Even before he had entered the Royal Academy schools at the age of 14, Turner had worked as an architectural draughtsman. This training is evident in his fascination with the details of the famous ruins of this twelfth-century Cistercian Abbey in Monmouthshire, which he visited in 1792, and again in 1793. Tourists of the time were as much impressed by the way that nature had reclaimed the monument as by the scale and grandeur of the buildings. Turner's blue-green washes over the abbey's far wall blend stone and leaf together, and on the near arch the spiralling creepers seem to make the wind and light tangible. 
#art #artist #Turner #history #watercolour ‪#IndigenousAustralia is now open. Discover a remarkable 60,000 years of continuous culture in our new special exhibition.
This show is the first major exhibition in the UK to present a history of Indigenous Australia through objects, celebrating the cultural strength and resilience of both Aboriginal peoples and Torres Strait Islanders. See spectacular objects like Torres Strait Islander masks alongside significant paintings.
Organised with the National Museum of Australia, ‪the exhibition also includes important international loans.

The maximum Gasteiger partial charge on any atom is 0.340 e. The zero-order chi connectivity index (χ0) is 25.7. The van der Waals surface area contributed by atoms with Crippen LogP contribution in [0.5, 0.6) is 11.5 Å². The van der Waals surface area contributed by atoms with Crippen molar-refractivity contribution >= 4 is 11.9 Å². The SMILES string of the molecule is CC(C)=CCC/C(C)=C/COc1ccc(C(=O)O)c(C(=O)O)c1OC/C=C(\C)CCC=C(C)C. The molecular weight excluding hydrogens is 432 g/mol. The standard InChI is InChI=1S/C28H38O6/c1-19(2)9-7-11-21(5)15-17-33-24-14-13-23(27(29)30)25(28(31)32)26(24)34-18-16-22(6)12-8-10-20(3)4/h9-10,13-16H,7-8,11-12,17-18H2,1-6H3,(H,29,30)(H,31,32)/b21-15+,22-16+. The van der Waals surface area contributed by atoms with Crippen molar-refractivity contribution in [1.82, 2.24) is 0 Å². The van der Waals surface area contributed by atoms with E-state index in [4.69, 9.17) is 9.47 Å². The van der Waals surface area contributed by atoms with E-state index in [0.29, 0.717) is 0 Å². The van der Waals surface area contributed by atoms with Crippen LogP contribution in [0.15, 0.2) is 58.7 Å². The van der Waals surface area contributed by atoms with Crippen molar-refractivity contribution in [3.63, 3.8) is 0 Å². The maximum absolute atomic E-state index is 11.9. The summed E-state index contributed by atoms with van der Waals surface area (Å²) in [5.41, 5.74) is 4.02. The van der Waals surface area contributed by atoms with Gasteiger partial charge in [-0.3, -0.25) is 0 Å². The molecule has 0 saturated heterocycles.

#history #Australia #museum #BritishMuseum Happy #StGeorgesDay! Here he is killing the dragon and rescuing Lady Una on a medieval pilgrim badge
#history #StGeorge #dragon #IndigenousAustralia opens tomorrow. Here’s a sneak peek in the exhibition… 
#art #Australia #exhibition #BritishMuseum 
Objects pictured include: 
Roy Underwood, Lennard Walker, Simon Hogan and Ian Rictor, 'Pukara'. Acrylic on canvas, 2013. © the artists, courtesy Spinifex Arts Project. 
Charlie Allungoy (Numbulmoore) (c. 1907–1971), Ngarinyin Mowanjum. Pigment on composition board, 1970. Kimberley region, Western Australia. National Museum of Australia. 
Mask of turtle shell. Mer, Torres Strait, before 1855. 
Selection of shields:
Mulgrave River region, near Cairns, Queensland, c. 1900.
Adelaide Plains region, South Australia, before 1848.
South-east Australia, mid-19th century.
South-east Australia, before 1950. Legend has it that #onthisday in 753 BC Romulus founded Rome. Here's the myth on this coin
#history #coin #Rome #Romulus